Polar climate

Polar climate

Regions with a polar climate are characterized by a lack of warm summers (specifically, no month having an average temperature of 10 °C or higher).

The tundra covers over 20% of the earth. The sun shines 24 hours in the summer, and barely shines at all in the winter (see midnight sun).


Polar climates result in the absence of trees in such places, which may also be covered with glaciers or a permanent or semi-permanent layer of ice.


On Earth, the only continent where the extreme (EF -- ice cap) polar climate is predominant is Antarctica. All but a few isolated coastal areas on the island of Greenland also have the extreme EF polar climate. Such coastal regions of Antarctica and Greenland that do not have permanent ice sheets have "only" the less extreme tundra (ET) climates. The northernmost part of the Eurasian land mass, from the extreme northeastern coast of Scandinavia and eastwards to the Bering Strait, large areas of northern Siberia and Northern Iceland have tundra climate as well. Large areas in northern Canada and northern Alaska have tundra climate, changing to ice cap climate in the most northern parts of Canada. Southernmost South America (Tierra del Fuego where it abuts the Drake Passage and such subantarctic islands such as the South Shetland Islands and the Falkland Islands have ET, or tundra climates of slight thermal range in which no month is as warm as 10°C. These subantarctic lowlands are to be found more equatorward than the coastal tundras of the Arctic basin.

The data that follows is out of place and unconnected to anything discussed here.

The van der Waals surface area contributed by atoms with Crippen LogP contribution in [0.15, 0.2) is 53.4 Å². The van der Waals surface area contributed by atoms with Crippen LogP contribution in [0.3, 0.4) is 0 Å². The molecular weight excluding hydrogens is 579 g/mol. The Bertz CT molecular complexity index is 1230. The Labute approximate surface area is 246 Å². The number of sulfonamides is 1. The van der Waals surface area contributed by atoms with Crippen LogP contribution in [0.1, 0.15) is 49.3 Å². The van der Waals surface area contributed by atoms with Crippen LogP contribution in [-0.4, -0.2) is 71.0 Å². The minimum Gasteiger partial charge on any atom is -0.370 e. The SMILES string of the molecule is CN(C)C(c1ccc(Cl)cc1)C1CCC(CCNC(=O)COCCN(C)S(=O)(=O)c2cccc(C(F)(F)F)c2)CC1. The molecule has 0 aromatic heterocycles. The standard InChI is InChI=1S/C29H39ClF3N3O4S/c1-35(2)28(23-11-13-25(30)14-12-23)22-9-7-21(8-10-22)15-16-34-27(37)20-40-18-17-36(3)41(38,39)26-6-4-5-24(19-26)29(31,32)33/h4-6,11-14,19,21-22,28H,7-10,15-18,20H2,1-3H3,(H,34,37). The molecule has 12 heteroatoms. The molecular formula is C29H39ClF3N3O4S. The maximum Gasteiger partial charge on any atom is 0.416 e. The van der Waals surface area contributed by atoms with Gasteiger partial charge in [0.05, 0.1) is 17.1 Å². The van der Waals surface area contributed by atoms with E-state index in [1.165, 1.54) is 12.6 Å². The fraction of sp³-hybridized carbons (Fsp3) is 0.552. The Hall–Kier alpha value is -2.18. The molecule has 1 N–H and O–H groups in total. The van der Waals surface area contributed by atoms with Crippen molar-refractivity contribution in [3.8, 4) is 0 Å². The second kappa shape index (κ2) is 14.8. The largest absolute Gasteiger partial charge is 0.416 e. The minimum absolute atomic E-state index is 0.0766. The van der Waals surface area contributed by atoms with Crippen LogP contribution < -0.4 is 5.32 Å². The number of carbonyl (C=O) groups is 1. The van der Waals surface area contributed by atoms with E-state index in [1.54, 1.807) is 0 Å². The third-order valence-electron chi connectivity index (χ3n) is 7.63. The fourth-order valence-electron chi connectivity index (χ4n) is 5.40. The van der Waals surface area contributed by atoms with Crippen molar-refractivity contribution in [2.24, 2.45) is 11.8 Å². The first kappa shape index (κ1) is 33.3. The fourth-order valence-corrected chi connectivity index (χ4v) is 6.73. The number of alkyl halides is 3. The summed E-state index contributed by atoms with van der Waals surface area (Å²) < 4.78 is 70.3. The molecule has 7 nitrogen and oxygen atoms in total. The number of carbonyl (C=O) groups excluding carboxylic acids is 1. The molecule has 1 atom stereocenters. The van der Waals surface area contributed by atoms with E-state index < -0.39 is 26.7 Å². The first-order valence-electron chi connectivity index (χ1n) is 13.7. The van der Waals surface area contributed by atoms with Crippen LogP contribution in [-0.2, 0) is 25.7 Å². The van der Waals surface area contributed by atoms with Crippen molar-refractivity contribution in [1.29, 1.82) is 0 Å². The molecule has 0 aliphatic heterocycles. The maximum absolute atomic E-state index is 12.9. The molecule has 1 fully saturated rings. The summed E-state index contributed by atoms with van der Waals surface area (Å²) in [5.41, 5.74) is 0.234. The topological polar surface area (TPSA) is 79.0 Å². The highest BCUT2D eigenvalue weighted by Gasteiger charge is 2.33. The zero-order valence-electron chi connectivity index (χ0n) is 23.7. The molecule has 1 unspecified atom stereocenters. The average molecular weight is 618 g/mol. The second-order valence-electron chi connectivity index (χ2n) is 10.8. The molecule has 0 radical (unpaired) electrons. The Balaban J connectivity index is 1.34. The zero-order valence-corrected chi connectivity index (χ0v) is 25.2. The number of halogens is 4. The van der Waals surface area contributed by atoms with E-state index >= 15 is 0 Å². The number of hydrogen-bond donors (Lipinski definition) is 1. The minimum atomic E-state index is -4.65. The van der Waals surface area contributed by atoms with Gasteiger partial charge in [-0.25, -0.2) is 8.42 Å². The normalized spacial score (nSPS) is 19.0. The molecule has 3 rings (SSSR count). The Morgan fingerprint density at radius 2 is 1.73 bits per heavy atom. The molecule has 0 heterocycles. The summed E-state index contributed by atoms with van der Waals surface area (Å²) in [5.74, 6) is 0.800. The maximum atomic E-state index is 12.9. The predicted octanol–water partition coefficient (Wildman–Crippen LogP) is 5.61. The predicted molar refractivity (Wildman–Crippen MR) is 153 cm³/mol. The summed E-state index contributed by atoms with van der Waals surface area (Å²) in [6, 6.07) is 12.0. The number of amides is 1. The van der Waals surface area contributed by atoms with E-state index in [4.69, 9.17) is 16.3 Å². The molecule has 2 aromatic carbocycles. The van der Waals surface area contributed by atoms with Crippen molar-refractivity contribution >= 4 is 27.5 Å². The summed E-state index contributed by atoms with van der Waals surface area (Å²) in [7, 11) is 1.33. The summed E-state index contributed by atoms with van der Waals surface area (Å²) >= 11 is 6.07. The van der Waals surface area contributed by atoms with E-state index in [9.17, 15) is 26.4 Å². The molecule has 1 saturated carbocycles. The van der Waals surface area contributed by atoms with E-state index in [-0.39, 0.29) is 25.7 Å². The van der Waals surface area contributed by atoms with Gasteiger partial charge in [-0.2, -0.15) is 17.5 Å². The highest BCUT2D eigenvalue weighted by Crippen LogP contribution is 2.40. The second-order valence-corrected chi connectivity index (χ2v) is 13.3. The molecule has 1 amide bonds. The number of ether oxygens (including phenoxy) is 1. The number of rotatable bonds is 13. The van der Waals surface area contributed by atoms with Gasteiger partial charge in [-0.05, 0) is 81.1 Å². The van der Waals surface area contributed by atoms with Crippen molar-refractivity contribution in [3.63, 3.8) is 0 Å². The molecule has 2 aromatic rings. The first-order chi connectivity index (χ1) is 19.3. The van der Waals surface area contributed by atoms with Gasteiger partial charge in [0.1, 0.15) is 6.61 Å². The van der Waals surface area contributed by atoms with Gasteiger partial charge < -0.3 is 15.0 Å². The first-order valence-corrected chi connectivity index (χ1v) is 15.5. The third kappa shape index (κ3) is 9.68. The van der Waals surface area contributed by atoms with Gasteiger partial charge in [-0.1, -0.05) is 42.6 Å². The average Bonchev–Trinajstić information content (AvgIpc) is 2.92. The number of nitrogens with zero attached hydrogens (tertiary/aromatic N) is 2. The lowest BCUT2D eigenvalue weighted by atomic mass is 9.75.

In other parts of the world, many mountains have a climate where no month having an average temperature of 10 °C or higher, but as this is due to elevation, this climate is referred to as Alpine climate. Polar climates have also been observed on other planets, such as Mars, which has noticeable ice caps on both poles.

ee also

*Arctic oscillation
*Climate of the Arctic
*Climate of Antarctica

External links

* [http://www.arctic.noaa.gov/soa2006/ NOAA State of the Arctic Report 2006]

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